Shanty towns or squatter settlements are primarily a feature of developing nations where severe disparities in the distribution of wealth lead to large swathes of the population in extreme poverty. Unable to afford conventional housing these segments resort to unconventional means of accommodation, using scrap materials such as plywood, plastic and corrugated metal to form makeshift housing. Settlements of this nature are often unauthorized, formed in a haphazard manner without any arrangements for water supply, sewage disposal or even electricity (United Nations Millennium Development Goals). They are also associated with high rates of crime, drug addiction and disease largely due to the conditions which they foster.
Many reasons have been put forth as to the why shanty towns are formed from outdated methods of city planning which did not allow for the growth of an urban population. Or simply a growth so rapid that it outstrips any contingencies made by governments. Changes in economies brought on by industrialization and the loss of jobs outside of city centers may well contribute. Shanty towns or also in many cases a necessary feature of certain urban environments tolerated because there are no ready alternatives available.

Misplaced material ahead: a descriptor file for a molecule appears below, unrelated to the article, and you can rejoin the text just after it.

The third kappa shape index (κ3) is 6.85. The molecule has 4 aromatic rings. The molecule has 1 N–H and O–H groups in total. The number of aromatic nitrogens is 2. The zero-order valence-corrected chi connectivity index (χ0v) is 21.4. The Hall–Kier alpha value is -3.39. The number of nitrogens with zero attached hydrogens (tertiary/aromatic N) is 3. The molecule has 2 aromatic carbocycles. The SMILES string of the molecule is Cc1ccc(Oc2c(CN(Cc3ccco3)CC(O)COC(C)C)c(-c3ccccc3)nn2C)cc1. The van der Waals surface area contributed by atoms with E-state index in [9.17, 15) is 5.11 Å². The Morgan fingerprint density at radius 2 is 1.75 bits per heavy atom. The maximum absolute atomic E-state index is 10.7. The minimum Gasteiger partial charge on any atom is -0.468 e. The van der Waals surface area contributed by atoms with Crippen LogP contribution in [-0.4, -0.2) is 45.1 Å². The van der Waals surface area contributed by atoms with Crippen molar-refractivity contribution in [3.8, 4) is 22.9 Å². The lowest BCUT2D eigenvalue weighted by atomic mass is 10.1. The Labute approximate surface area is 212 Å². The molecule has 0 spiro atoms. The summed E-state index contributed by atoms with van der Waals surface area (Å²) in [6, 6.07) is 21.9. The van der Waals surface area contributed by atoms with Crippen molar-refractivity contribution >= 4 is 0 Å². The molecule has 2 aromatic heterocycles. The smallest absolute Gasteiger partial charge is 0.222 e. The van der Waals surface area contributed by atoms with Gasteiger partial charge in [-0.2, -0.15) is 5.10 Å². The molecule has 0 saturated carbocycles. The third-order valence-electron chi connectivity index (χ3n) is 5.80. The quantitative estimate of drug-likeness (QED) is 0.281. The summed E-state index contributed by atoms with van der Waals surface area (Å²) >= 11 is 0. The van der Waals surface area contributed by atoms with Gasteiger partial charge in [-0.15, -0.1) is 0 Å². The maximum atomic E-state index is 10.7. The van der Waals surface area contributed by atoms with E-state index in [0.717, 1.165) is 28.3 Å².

Historically it seems that rapid urban growth is the most commonly cited factor contributing to these settlements. In 1950 there were 86 cities in the world with a population of more than one million; by 2006 there were 400, and by 2015 there will be at least 550 (Davis). At the same time growth rural populations has slowed to a crawl and will in fact begin to shrink by 2020. In some cases the urban growth was through a planned effort such as in China, whereas in countries such as India the village system which once accounted for the majority of its population was no longer feasible, and as a result the residence of cities such as Hyderabad and Mumbai exploded (Davis).